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Group 2

MAE ANN PASCUA AR ELEC II


ROBERTO S. MACDANGDANG JR. AR. ERWIN JENN AGUILAR RAMOS, UAP.RMP
(BS IN ARCHITECTURE – V) (INSTRUCTOR)
INCREMENTAL
PLANNING
INCREMENTAL PLANNING is a pragmatic piecemeal approach to
developing solutions to problems as they arise rather than planning for
them in a comprehensive, overarching way as rational planning does. It is
a means of satisficing, or settling, on a planning approach for a giving
problem following Herbert Simon’s “principle of bounded rationality.”

The premise behind Simon’s principle is that humans have a


limited capacity for solving and understanding problems in comparison to
the vast and expansive list of current and future obstacles that are trying
to be resolved.

Incrementalism was first developed in the 1950’s.


CHARLES EDWARD
LINDBLOM
• Developed the notion of Incrementalism that
closely follows the principle of satisficing.

• Through an incremental approach,


decisions can be made swiftly to address
current needs and problems.

• According to Lindblom, incremental


planning is more reflective of real-world
decision making and is better suited to
the unpredictable nature of planning.
ORIGIN OF INCREMENTALISM

“The Science of Muddling Through” (1959), was an


essay Lindblom wrote to help policymakers understand
why they needed to consider a different approach when
making policy changes.
FEATURES OF
INCREMENTALISM
“SIMPLICITY” “FLEXIBILITY”
This type of budgeting is This type of budgeting is
very simple to very flexible.
understand.

“AVOID CONFLICT”
“GRADUAL CHANGE”
With this method of
With this type of
budgeting, it is easier to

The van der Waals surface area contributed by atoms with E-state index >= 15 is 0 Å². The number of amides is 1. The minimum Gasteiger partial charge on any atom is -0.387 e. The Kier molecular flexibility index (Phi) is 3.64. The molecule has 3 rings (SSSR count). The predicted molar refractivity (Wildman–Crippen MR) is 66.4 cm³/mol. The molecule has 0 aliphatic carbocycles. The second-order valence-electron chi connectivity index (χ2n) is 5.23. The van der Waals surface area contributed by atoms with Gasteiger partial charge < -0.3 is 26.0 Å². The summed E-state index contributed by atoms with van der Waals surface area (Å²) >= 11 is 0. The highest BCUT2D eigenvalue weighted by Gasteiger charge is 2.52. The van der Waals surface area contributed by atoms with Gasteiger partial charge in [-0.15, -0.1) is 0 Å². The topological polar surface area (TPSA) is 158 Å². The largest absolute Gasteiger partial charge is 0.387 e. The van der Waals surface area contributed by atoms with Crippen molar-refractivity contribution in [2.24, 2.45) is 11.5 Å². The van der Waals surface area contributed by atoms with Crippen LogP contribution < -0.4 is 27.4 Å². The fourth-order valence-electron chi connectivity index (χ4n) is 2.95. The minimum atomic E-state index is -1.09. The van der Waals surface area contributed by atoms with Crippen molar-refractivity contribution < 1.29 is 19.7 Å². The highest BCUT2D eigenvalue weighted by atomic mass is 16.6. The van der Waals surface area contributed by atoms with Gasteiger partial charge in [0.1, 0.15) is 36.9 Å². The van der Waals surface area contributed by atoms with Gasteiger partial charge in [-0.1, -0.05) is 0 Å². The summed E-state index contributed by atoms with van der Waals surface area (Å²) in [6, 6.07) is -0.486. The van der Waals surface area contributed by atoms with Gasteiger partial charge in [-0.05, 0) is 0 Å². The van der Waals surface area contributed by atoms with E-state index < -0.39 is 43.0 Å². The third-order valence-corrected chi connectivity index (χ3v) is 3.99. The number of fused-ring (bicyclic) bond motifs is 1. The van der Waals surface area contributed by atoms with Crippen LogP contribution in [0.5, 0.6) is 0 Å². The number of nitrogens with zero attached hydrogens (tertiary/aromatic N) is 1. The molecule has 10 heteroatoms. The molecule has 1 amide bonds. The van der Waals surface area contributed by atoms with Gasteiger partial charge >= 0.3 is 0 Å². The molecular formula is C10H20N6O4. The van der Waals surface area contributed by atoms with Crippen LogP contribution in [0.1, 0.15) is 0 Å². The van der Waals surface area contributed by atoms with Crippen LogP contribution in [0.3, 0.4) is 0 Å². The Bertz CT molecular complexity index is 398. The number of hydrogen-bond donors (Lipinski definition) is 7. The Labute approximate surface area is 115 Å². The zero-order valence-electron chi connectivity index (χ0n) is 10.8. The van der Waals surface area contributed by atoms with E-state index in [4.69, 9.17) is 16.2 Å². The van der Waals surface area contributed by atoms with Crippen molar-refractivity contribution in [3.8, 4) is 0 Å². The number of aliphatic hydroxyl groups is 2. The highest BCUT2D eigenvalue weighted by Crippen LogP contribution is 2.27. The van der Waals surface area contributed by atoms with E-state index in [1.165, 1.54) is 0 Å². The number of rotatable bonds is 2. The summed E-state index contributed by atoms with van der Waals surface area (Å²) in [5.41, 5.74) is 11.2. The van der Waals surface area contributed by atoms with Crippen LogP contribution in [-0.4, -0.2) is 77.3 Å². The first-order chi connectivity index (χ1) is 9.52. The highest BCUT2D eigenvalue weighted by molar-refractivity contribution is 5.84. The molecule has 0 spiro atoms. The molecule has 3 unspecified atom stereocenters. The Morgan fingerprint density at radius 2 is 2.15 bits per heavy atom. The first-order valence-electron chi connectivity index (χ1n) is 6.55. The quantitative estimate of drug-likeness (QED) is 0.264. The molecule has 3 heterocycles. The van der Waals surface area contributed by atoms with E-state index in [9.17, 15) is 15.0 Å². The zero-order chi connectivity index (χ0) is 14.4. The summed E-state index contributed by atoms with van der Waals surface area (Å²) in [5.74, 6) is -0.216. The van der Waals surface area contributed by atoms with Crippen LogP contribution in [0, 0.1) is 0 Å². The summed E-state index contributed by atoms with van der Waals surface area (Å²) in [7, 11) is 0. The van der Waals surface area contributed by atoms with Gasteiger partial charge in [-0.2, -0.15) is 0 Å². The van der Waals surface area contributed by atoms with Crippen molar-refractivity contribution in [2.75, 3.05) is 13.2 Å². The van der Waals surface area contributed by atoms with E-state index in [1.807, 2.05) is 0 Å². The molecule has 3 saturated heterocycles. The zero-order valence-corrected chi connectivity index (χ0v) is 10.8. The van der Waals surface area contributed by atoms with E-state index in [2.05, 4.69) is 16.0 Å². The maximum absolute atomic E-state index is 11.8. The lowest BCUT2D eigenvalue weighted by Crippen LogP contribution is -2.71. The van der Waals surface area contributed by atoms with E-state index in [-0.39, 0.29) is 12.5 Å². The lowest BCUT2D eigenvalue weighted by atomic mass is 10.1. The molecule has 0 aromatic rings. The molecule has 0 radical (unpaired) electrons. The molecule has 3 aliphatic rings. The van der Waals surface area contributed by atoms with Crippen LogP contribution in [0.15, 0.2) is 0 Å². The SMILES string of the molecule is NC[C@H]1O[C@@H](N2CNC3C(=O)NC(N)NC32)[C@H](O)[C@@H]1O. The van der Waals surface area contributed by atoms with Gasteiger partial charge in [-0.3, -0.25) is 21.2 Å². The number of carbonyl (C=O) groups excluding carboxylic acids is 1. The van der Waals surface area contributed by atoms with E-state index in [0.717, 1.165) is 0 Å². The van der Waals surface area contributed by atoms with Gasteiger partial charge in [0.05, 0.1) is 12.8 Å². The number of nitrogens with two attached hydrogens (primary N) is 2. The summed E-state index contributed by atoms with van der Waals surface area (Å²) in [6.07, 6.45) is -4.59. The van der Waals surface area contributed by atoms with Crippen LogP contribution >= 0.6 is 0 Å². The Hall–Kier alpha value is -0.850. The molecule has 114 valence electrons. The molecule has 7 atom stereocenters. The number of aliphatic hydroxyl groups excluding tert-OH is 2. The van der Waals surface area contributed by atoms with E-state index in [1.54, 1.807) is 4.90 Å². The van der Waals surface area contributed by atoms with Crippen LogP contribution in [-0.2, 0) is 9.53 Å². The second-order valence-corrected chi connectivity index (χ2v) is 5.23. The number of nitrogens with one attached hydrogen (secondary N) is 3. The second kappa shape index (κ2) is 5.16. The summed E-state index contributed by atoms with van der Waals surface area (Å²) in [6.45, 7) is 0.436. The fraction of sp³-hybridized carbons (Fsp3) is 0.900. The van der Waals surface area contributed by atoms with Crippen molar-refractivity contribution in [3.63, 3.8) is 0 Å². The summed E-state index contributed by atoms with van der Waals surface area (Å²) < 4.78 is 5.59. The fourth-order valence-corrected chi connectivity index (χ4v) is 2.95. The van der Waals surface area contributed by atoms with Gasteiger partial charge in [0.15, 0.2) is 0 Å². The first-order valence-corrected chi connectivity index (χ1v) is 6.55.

budgeting, you will
keep everyone on the
have a very stable
same page and avoid
budget from one
conflicts between
period to the next.
departments.
STRENGTHS AND LIMITATIONS
OF INCREMENTALISM
1. Incrementalism is a planning
methodology normally found where a large
strategic plan is either unnecessary or has
failed to develop and for that reason it is
often just called “muddling through”.

2. Incrementalism is the antithesis of


intrusive central planning, which can create rigid
work systems unable to deal with the actual
problems faced at the grassroots level.
“Restrict their attention to
relatively few values and
relatively few alternative
policies”
PLANNERS NEED TO:

“Theorize planning behaviors


under the name of “successive
limited comparison” or “science
of muddling through.”
ADVOCACY PLANNING
PAUL
DAVIDOFF
• In 1964, Davidoff became a founding member the
Advocacy planning organization "Planners for
Equal Opportunity."

• An American planner, planning educator, and


planning theoretician who conceptualized
"advocacy planning" with his wife, Linda Stone
Davidoff.
STRENGTHS:
• Giving voice to less represented groups
• Mainstreaming” of advocacy concerns
Ex: Requirements to examine environmental, social, and other
impacts for large projects
• Encourages more open planning processes

LIMITATIONS:
• No way to reconcile plural plans
• Sometimes seen as patronizing
• No change in distribution of power
• Highly influenced by political climate
HISTORY OF ADVOCACY PLANNING CONCEPT

• political parties (in power or in opposition)


• special interest groups like groups against the caste system, groups against